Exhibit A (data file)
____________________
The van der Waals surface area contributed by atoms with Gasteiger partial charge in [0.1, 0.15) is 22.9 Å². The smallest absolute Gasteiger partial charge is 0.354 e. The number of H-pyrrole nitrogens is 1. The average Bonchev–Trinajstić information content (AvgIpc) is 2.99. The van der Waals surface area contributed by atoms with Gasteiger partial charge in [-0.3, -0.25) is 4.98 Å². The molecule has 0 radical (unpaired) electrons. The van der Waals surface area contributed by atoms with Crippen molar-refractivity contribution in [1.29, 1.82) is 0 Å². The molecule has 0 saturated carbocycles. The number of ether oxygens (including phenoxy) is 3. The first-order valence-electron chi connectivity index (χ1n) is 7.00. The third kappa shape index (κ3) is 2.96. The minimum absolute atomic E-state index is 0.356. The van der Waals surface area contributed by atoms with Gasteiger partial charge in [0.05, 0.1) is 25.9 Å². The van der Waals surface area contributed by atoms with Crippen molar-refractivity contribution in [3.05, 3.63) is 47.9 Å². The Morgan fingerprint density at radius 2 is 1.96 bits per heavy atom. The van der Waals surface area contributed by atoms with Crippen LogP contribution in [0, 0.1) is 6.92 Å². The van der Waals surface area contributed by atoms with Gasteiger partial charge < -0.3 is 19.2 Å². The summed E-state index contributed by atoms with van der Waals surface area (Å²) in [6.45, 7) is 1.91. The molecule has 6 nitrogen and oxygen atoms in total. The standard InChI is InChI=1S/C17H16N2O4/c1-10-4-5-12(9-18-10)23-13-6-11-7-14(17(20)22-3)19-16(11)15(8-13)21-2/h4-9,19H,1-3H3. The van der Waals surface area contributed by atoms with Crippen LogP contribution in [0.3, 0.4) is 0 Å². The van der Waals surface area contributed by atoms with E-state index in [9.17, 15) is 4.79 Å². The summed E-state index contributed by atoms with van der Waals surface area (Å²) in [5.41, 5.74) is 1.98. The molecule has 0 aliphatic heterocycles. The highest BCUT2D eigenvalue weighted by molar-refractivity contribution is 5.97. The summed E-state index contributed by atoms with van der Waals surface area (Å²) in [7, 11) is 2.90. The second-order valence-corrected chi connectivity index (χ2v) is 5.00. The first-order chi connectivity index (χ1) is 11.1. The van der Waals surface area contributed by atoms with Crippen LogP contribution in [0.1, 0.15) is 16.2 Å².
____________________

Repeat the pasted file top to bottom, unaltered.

The van der Waals surface area contributed by atoms with Gasteiger partial charge in [0.1, 0.15) is 22.9 Å². The smallest absolute Gasteiger partial charge is 0.354 e. The number of H-pyrrole nitrogens is 1. The average Bonchev–Trinajstić information content (AvgIpc) is 2.99. The van der Waals surface area contributed by atoms with Gasteiger partial charge in [-0.3, -0.25) is 4.98 Å². The molecule has 0 radical (unpaired) electrons. The van der Waals surface area contributed by atoms with Crippen molar-refractivity contribution in [1.29, 1.82) is 0 Å². The molecule has 0 saturated carbocycles. The number of ether oxygens (including phenoxy) is 3. The first-order valence-electron chi connectivity index (χ1n) is 7.00. The third kappa shape index (κ3) is 2.96. The minimum absolute atomic E-state index is 0.356. The van der Waals surface area contributed by atoms with Gasteiger partial charge in [0.05, 0.1) is 25.9 Å². The van der Waals surface area contributed by atoms with Crippen molar-refractivity contribution in [3.05, 3.63) is 47.9 Å². The Morgan fingerprint density at radius 2 is 1.96 bits per heavy atom. The van der Waals surface area contributed by atoms with Crippen LogP contribution in [0, 0.1) is 6.92 Å². The van der Waals surface area contributed by atoms with Gasteiger partial charge < -0.3 is 19.2 Å². The summed E-state index contributed by atoms with van der Waals surface area (Å²) in [6.45, 7) is 1.91. The molecule has 6 nitrogen and oxygen atoms in total. The standard InChI is InChI=1S/C17H16N2O4/c1-10-4-5-12(9-18-10)23-13-6-11-7-14(17(20)22-3)19-16(11)15(8-13)21-2/h4-9,19H,1-3H3. The van der Waals surface area contributed by atoms with Crippen LogP contribution in [0.3, 0.4) is 0 Å². The van der Waals surface area contributed by atoms with E-state index in [9.17, 15) is 4.79 Å². The summed E-state index contributed by atoms with van der Waals surface area (Å²) in [5.41, 5.74) is 1.98. The molecule has 0 aliphatic heterocycles. The highest BCUT2D eigenvalue weighted by molar-refractivity contribution is 5.97. The summed E-state index contributed by atoms with van der Waals surface area (Å²) in [7, 11) is 2.90. The second-order valence-corrected chi connectivity index (χ2v) is 5.00. The first-order chi connectivity index (χ1) is 11.1. The van der Waals surface area contributed by atoms with Crippen LogP contribution in [0.1, 0.15) is 16.2 Å².